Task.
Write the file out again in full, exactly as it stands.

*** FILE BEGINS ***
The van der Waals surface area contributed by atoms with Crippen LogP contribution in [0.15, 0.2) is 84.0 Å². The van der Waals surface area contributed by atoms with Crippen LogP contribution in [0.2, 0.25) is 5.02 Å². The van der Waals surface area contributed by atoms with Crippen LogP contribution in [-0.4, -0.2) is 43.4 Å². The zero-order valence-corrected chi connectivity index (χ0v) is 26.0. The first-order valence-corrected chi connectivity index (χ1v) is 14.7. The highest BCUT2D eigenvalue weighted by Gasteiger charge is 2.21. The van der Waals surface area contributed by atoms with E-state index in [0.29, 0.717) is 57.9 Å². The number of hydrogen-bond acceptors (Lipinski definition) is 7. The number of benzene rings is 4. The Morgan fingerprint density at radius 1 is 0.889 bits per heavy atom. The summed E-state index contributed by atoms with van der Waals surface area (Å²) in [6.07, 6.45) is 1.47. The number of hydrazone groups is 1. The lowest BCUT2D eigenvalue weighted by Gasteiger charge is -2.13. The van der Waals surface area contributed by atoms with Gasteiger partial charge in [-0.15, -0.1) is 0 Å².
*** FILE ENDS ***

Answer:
The van der Waals surface area contributed by atoms with Crippen LogP contribution in [0.15, 0.2) is 84.0 Å². The van der Waals surface area contributed by atoms with Crippen LogP contribution in [0.2, 0.25) is 5.02 Å². The van der Waals surface area contributed by atoms with Crippen LogP contribution in [-0.4, -0.2) is 43.4 Å². The zero-order valence-corrected chi connectivity index (χ0v) is 26.0. The first-order valence-corrected chi connectivity index (χ1v) is 14.7. The highest BCUT2D eigenvalue weighted by Gasteiger charge is 2.21. The van der Waals surface area contributed by atoms with E-state index in [0.29, 0.717) is 57.9 Å². The number of hydrogen-bond acceptors (Lipinski definition) is 7. The number of benzene rings is 4. The Morgan fingerprint density at radius 1 is 0.889 bits per heavy atom. The summed E-state index contributed by atoms with van der Waals surface area (Å²) in [6.07, 6.45) is 1.47. The number of hydrazone groups is 1. The lowest BCUT2D eigenvalue weighted by Gasteiger charge is -2.13. The van der Waals surface area contributed by atoms with Gasteiger partial charge in [-0.15, -0.1) is 0 Å².